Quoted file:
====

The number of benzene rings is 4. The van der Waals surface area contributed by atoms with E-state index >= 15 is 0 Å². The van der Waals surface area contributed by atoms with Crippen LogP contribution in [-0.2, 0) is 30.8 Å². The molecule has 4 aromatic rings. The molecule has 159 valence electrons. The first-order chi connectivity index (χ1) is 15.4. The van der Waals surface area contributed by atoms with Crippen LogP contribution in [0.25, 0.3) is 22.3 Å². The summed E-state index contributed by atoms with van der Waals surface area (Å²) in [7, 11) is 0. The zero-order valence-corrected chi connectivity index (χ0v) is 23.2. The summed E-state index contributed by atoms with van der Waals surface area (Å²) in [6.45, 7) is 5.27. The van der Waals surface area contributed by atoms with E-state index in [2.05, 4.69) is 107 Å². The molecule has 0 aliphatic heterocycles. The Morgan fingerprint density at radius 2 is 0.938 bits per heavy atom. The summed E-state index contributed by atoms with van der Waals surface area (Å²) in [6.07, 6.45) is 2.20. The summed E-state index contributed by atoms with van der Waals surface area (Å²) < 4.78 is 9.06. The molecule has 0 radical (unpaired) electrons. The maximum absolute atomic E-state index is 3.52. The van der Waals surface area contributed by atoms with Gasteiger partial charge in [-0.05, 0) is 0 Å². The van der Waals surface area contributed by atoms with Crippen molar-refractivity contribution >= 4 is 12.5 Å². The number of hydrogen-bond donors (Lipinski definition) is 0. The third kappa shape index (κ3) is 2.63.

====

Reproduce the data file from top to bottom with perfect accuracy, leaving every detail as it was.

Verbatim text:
The number of benzene rings is 4. The van der Waals surface area contributed by atoms with E-state index >= 15 is 0 Å². The van der Waals surface area contributed by atoms with Crippen LogP contribution in [-0.2, 0) is 30.8 Å². The molecule has 4 aromatic rings. The molecule has 159 valence electrons. The first-order chi connectivity index (χ1) is 15.4. The van der Waals surface area contributed by atoms with Crippen LogP contribution in [0.25, 0.3) is 22.3 Å². The summed E-state index contributed by atoms with van der Waals surface area (Å²) in [7, 11) is 0. The zero-order valence-corrected chi connectivity index (χ0v) is 23.2. The summed E-state index contributed by atoms with van der Waals surface area (Å²) in [6.45, 7) is 5.27. The van der Waals surface area contributed by atoms with E-state index in [2.05, 4.69) is 107 Å². The molecule has 0 aliphatic heterocycles. The Morgan fingerprint density at radius 2 is 0.938 bits per heavy atom. The summed E-state index contributed by atoms with van der Waals surface area (Å²) in [6.07, 6.45) is 2.20. The summed E-state index contributed by atoms with van der Waals surface area (Å²) < 4.78 is 9.06. The molecule has 0 radical (unpaired) electrons. The maximum absolute atomic E-state index is 3.52. The van der Waals surface area contributed by atoms with Gasteiger partial charge in [-0.05, 0) is 0 Å². The van der Waals surface area contributed by atoms with Crippen molar-refractivity contribution >= 4 is 12.5 Å². The number of hydrogen-bond donors (Lipinski definition) is 0. The third kappa shape index (κ3) is 2.63.